In the comics, the reason Supergirl is named Supergirl is because she was only a teenager when she met and trained with Superman to hone her special powers given to her by Earth’s yellow sun. Basically, her title is meant to be an indication of her young age (and, of course, to differentiate her from any characters named “Superwoman”).
This makes us wonder why the Supergirl that will be featured in the upcoming CBS series has that name, given that she will be aged up to be 24 when she first hones her powers.
This under-the-radar bit of info comes to us from The Hollywood Reporter’s story from a few days ago, when it was officially revealed that Supergirl has gotten a series commitment from CBS. In that write-up, the trade included a brief breakdown of the show’s plot, and in doing so revealed that there will be a slight but interesting change made to the titular character’s origin:
The hourlong drama… centers on Kara Zor-El, Superman's cousin, who was born on the planet Krypton and escaped amid its destruction years ago. Since arriving on Earth, she has been hiding the powers she shares with her famous cousin. But now at age 24, she decides to embrace her superhuman abilities and be the hero she was always meant to be.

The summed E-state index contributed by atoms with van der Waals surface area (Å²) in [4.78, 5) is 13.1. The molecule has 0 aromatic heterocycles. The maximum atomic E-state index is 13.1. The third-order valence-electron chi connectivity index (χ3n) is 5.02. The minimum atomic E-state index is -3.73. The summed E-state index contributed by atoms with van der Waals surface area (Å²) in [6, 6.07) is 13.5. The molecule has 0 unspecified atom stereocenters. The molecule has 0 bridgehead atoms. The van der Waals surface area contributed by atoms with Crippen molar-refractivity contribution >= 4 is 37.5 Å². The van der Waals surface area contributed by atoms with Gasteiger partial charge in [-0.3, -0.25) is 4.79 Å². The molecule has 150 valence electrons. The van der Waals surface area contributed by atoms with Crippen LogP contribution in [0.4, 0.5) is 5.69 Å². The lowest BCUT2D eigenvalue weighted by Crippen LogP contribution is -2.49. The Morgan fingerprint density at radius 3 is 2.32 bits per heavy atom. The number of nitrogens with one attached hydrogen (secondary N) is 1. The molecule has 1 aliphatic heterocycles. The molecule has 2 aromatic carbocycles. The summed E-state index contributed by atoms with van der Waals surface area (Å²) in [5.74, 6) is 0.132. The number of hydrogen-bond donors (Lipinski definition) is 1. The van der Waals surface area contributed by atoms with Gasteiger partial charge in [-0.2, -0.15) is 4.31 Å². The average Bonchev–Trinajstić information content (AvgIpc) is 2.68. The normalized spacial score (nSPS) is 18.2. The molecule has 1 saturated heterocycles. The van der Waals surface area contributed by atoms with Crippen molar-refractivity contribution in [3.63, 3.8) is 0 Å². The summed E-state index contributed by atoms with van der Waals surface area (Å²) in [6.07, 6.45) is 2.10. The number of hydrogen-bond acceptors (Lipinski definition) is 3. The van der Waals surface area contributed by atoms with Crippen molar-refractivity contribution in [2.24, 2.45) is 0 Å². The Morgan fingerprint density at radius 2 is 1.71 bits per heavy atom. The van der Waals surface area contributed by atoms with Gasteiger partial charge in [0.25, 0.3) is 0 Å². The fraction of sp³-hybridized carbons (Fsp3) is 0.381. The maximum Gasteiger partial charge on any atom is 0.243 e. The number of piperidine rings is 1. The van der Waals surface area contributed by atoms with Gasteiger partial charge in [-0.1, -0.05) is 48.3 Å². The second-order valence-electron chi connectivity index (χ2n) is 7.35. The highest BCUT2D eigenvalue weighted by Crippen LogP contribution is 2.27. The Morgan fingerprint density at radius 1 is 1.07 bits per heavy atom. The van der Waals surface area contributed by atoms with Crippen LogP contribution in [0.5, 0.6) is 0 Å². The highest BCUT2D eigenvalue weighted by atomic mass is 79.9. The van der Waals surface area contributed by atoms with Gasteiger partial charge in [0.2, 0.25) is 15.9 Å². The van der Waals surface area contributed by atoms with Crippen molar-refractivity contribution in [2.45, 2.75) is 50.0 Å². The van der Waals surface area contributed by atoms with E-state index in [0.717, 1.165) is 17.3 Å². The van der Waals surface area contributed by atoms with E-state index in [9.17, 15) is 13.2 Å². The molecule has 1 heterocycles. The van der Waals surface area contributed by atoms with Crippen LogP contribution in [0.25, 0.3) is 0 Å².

For comparison, going back to the original Supergirl’s debut in 1959, the character was introduced as one of the only survivor of Argo City, part of Krypton that managed to stay intact after the planet’s explosion and drifted through space as a result. When the inhabitants begin to die due to exposure to Green Kryptonite, the young Kara Zor-El is sent to Earth by her father, Zor-El, to be brought up by Superman. Living at an orphanage and adopting the name Linda Lee, she begins training with her mentor and by the time she starts attending high school she is allowed to start openly be a superhero.
So why exactly is this happening? Sure, making Supergirl 24-years-old puts her in the same range as Stephen Amell’s Arrow and Grant Gustin’s Flash, but wouldn’t some more age diversity be kind of a nice thing? And it can’t be a casting thing, because Hollywood has had actors in their 20s (and even 30s) playing teens for decades. The only reasonable explanation I can come up with is that the studio and showrunners Greg Berlanti and Ali Adler want to avoid comparisons to Smallville, but would that really be that hard to do on the creative end?
It will be interesting to see how this whole situation shakes out, but it may be a while before we get any answers, as we still don’t really know the full details of the timetable for the Supergirl series. Stay tuned for more details as they emerge.